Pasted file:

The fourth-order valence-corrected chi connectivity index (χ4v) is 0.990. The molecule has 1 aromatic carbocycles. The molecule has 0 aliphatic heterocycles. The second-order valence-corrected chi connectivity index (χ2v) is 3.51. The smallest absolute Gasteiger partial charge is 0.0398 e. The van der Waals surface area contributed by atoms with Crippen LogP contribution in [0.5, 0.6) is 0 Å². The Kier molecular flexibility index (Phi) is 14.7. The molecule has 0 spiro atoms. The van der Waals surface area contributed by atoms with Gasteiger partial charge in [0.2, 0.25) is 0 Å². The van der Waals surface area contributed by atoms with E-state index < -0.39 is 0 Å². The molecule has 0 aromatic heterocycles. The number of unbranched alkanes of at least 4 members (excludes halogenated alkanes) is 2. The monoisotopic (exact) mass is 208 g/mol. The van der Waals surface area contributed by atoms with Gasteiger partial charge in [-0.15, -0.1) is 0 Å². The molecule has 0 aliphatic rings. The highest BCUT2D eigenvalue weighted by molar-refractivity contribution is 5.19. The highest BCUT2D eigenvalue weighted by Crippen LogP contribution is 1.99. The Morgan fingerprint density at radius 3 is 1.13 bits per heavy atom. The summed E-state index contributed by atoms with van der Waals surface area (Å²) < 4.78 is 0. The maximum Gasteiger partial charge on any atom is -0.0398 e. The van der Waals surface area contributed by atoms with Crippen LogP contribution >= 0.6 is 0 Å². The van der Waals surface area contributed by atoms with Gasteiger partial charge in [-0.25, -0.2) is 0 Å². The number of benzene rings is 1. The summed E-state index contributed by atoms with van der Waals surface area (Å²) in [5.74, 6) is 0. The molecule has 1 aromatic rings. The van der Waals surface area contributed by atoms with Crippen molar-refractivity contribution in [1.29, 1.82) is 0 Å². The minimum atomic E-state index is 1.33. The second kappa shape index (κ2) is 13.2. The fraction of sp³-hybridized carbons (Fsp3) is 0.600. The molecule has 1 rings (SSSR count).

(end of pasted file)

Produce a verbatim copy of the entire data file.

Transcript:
The fourth-order valence-corrected chi connectivity index (χ4v) is 0.990. The molecule has 1 aromatic carbocycles. The molecule has 0 aliphatic heterocycles. The second-order valence-corrected chi connectivity index (χ2v) is 3.51. The smallest absolute Gasteiger partial charge is 0.0398 e. The van der Waals surface area contributed by atoms with Crippen LogP contribution in [0.5, 0.6) is 0 Å². The Kier molecular flexibility index (Phi) is 14.7. The molecule has 0 spiro atoms. The van der Waals surface area contributed by atoms with Gasteiger partial charge in [0.2, 0.25) is 0 Å². The van der Waals surface area contributed by atoms with E-state index < -0.39 is 0 Å². The molecule has 0 aromatic heterocycles. The number of unbranched alkanes of at least 4 members (excludes halogenated alkanes) is 2. The monoisotopic (exact) mass is 208 g/mol. The van der Waals surface area contributed by atoms with Gasteiger partial charge in [-0.15, -0.1) is 0 Å². The molecule has 0 aliphatic rings. The highest BCUT2D eigenvalue weighted by molar-refractivity contribution is 5.19. The highest BCUT2D eigenvalue weighted by Crippen LogP contribution is 1.99. The Morgan fingerprint density at radius 3 is 1.13 bits per heavy atom. The summed E-state index contributed by atoms with van der Waals surface area (Å²) < 4.78 is 0. The maximum Gasteiger partial charge on any atom is -0.0398 e. The van der Waals surface area contributed by atoms with Crippen LogP contribution >= 0.6 is 0 Å². The van der Waals surface area contributed by atoms with Gasteiger partial charge in [-0.25, -0.2) is 0 Å². The number of benzene rings is 1. The summed E-state index contributed by atoms with van der Waals surface area (Å²) in [5.74, 6) is 0. The molecule has 1 aromatic rings. The van der Waals surface area contributed by atoms with Crippen molar-refractivity contribution in [1.29, 1.82) is 0 Å². The minimum atomic E-state index is 1.33. The second kappa shape index (κ2) is 13.2. The fraction of sp³-hybridized carbons (Fsp3) is 0.600. The molecule has 1 rings (SSSR count).